Walter Washington had been the last appointed head of the city, serving as Mayor-Commissioner under PresidentLyndon Johnson, before being elected DC's first home rule mayor. By 1978, though he still had the support of the city's unions, Washington was largely seen as a caretaker mayor who served to transition the city from federal oversight to local independence. Washington had appointed white politicians to his high-level administration positions, alienating the black majority who felt that blacks should run the city, and his position as a Johnson appointee raised suspicions that he was too closely tied to the city's former federal custodians.
DC Council ChairSterling Tucker was the early favorite in the race. Like Washington, Tucker had been in Johnson's appointed DC government, the president's choice for council chair in 1967; previously he had been head of the DC chapter of the Urban League and was seen as a moderate crusader for civil rights. Tucker had the support of the city's black ministers, one of the most influential political blocs, and the business community.
Marion Barry, then incumbent as At-Large member of the DC Council, had come to the District in 1965 as head of the Student Nonviolent Coordinating Committee (SNCC), and had evolved into radical civil rights activism on the local DC level by the end of the 1960s, founding the activist group Pride, Inc. to provide employment for the city's poor black community. However, he had gained the support of the city's wealthy white liberal establishment and had begun to move through the city's public ranks when elected president of the school board in 1972, then to the Council two years later. Barry kept the white liberal support in his mayoral race, as well as that of the gay community, civil rights movement veterans, and the DC Board of Trade. However, he remained in third place until the Washington Post endorsed Barry on August 30, two weeks before the election.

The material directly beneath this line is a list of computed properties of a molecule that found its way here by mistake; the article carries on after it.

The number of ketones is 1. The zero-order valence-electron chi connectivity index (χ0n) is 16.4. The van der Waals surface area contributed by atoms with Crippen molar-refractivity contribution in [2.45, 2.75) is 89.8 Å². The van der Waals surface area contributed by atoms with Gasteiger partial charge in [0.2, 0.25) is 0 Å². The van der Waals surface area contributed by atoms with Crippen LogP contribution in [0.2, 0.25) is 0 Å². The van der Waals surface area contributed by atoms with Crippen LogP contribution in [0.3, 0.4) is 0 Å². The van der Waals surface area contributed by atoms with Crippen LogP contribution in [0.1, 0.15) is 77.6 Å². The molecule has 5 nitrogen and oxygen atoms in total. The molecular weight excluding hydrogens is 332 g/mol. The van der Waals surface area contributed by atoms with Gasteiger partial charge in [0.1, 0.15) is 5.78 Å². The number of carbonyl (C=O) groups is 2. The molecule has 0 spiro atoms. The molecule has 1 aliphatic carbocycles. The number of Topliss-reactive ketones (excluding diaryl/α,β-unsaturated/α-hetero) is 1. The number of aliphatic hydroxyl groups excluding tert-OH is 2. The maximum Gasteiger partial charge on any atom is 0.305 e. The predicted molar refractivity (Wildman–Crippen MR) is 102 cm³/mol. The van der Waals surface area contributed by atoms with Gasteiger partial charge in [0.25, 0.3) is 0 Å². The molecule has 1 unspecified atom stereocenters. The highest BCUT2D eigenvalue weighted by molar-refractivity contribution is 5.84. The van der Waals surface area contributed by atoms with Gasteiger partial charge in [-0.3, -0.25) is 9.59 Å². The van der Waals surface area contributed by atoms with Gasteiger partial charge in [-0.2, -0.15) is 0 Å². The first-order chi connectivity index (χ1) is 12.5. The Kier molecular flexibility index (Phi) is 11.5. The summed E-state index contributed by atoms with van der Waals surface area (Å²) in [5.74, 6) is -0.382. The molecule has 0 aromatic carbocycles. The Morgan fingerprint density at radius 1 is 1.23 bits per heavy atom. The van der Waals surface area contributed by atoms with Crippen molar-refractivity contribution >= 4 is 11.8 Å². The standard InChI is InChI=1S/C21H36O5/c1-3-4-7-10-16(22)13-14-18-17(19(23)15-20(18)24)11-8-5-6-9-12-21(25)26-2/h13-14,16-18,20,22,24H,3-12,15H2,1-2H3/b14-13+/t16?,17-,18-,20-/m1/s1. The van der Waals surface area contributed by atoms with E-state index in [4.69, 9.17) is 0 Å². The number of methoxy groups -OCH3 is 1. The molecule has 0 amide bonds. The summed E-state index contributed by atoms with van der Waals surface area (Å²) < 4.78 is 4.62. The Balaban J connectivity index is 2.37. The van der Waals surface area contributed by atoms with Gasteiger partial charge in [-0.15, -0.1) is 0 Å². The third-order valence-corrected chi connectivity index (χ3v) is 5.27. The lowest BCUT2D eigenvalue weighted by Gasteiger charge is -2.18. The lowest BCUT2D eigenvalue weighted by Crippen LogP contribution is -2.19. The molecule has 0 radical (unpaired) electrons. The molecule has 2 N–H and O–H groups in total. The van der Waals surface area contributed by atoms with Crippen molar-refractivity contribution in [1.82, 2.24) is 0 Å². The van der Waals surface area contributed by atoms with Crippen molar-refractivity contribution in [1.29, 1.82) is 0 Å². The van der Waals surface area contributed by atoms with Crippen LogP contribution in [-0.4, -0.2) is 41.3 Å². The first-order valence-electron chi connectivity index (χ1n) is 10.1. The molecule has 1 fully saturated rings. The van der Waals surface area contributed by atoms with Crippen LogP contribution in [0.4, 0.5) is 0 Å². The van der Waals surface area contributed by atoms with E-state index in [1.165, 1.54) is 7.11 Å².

On the September 12 primary, Barry beat Tucker by an extremely small margin of 1400 votes, close enough that Tucker did not concede until after a recount had taken place. Incumbent Mayor Washington finished third, with just under 3,000 votes less than Barry.
In the November general election, Barry faced Arthur Fletcher, an African-American Republican who had served as an Assistant Secretary in Richard Nixon's Department of Labor. Fletcher approached the race by accusing Barry of being the "white man's candidate," a tactic which the Washington Post criticized as "unforgivably shabby." On November 7, Barry won a landslide election with 70% of the vote.